Writers in the Storm

A blog about writing

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July 22, 2013

10 Writer Affirmations to Bolster Optimism

Or... Turning Whine into Gold
by Kathryn Craft

I’d like to thank the team here at Writers in the Storm for letting me blow in with a series on attitude adjustment.

If you think this has nothing to do with becoming an author, you couldn’t be more wrong! From our first words tentatively pressed to the journal page all the way to our most recently published book, writing is an artistic endeavor fraught with anxiety that, if we let it, can have its ugly way with us.

This series seeks nothing less than alchemy: if we accept that negative feelings are part of the artistic process, we can learn to manage them to our advantage.

First, let’s drum up some optimism, shall we? Because optimism can help you get published.

Doubt it? More than thirty years of research in high-rejection endeavors, from athletic competition to life insurance sales, suggests the statement is true. There is more to optimism, however, than The Little Engine’s “I think I can.”

Optimism is the practice of framing what has already happened in a positive light.

To raise your optimism quotient, try the following ten affirmations. Meditate on them, speak them, and copy them down in your own hand until you are convinced of their truth.

Once you own these concepts, your writing will be less about the absolutes of success and failure, and more about gleaning the benefits of every step on your path. And who knows—you may end up appreciating the long process of getting traditionally published as much as you enjoy the writing.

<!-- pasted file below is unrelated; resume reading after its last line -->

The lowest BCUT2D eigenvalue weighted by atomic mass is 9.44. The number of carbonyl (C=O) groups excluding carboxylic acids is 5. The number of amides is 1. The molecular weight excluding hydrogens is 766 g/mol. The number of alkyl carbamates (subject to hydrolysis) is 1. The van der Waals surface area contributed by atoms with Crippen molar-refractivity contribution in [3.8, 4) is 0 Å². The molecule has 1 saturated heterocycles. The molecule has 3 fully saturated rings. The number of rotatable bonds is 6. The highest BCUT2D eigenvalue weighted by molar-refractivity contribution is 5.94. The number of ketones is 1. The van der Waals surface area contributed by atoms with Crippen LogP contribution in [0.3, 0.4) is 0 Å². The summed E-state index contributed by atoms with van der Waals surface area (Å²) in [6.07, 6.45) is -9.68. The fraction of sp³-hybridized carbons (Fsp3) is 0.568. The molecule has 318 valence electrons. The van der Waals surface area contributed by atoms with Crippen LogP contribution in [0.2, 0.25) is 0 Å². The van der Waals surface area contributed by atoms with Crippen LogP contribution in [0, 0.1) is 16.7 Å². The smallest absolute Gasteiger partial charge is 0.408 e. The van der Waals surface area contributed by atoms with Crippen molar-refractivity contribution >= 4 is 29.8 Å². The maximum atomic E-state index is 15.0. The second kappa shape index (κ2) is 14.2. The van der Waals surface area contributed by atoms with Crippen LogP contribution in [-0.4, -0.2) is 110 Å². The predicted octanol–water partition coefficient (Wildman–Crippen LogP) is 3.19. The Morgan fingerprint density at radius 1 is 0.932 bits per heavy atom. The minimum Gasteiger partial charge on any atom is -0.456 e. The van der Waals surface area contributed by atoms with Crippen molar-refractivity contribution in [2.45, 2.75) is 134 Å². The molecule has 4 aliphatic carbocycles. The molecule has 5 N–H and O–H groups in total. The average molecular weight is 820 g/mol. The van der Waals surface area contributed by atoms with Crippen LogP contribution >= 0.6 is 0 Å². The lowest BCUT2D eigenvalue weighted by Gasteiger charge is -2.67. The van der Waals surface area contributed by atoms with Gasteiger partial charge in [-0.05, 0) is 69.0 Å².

10 Affirmations To Bolster Your Optimism:

1. Agents, editors, and authors all love to read and all have the same goal: to increase our country's wealth of good writing. Agents and editors need writers to keep them in business. We are comrades.

2. The book industry is super tough right now, but I am doing what I can to improve both my craft and my knowledge of the publishing industry.

3. I believe that being a published author is my destiny and I will start my journey down that road, but factors beyond my control will affect the timing of my arrival. I will get there when I get there.

4. While pride is the first of the seven deadly sins, optimism is a blessing for myself and for all of those around me. I love my work, so I will share my enthusiasm for it with others.

5. Rejection is the badge of honor I must sometimes wear to prove that I am boldly putting my work out into the world. But it is better to learn that I am not quite ready for publication through a private note from a publishing professional than to get slammed by critics and readers in the court of public opinion, where I might realize poor sales and never be published again.